In other words, it can’t build a toll road at all. But it can build a toll road. But it has to get permission. So really, really great.

That means if the City Council hurries up and signs the documents as they are, then we are guaran-damn-teed an ongoing council battle about the toll road ad nauseum, at least for the rest of the local government corporation's 40-year life. And I thought the mayor said we should sign this stuff so we can put the issue behind us. Whose behind we talking about?

Think about this. How hard would it be for us to sharpen our No. 2 pencils, wet them on our tongues and go through all the documents? We scratch out anything that says the park thing can build a toll road. We scratch in, “No toll roads.” Bingo. We fixed it.

Is there some reason we’re not allowed to do that? Why is there such an urgency to hurry up and sign all these complicated documents the way they are, almost like we’re not even allowed to read them? What does it mean for them to have these conflicts and all this complicated stuff about which one rules and which one we’re supposed to believe? Couldn’t they have put it all in one big document with large print?

How about we all sharpen up our No. 2 pencils, go through the whole stack of documents the mayor wants the City Council to hurry up and sign, and just scratch out anything we see that says the Friends of the Park outfit is allowed to build a toll road?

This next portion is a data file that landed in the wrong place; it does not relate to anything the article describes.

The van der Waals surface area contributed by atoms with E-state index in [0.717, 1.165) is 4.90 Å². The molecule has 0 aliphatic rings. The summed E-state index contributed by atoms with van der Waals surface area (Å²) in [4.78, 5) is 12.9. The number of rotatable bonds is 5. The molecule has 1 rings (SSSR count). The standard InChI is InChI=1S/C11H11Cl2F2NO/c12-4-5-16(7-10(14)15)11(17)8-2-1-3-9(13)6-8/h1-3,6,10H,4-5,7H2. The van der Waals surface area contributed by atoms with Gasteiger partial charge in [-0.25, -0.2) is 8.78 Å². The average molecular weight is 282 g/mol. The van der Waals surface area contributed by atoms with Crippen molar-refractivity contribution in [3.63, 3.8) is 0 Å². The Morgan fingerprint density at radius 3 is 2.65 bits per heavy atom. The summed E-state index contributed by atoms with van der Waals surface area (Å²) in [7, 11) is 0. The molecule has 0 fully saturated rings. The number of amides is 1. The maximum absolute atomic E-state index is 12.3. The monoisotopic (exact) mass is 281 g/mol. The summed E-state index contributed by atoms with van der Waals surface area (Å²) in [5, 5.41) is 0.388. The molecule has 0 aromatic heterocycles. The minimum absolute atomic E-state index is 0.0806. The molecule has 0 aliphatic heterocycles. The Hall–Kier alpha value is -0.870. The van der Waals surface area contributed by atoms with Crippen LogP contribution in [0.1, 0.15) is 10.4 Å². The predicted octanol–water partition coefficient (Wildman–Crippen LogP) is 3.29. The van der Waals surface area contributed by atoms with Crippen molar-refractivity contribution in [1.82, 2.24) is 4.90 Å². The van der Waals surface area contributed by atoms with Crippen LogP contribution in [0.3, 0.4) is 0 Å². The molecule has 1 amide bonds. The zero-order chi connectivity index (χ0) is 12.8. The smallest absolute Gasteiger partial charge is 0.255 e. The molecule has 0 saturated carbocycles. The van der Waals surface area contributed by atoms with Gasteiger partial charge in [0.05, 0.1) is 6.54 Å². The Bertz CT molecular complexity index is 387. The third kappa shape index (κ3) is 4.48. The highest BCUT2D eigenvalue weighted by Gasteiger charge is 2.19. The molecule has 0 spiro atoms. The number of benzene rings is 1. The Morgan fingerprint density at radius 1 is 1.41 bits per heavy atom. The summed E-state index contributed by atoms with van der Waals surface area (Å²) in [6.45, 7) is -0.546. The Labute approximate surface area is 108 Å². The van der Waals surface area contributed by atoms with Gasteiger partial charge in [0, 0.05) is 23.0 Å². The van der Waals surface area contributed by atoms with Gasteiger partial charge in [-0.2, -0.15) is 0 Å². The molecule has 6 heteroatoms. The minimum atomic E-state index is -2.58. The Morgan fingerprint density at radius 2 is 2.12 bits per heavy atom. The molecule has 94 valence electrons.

How about we all sharpen up our No. 2 pencils, go through the whole stack of documents the mayor wants the City Council to hurry up and sign, and just scratch out anything we see that says the Friends of the Park outfit is allowed to build a toll road?
SupamitrK, Shutterstock

I asked Hunt, who is a lawyer, to put her lawyer face on and pretend that I was a client asking her these same questions. What would she tell me?

“The fundamental problem here,” she said, “is that these documents don’t line up. As an attorney, I see exactly this kind of thing when documents that are fundamentally complex are rushed. This is exactly the kind of thing that happens. You see conflicted language.”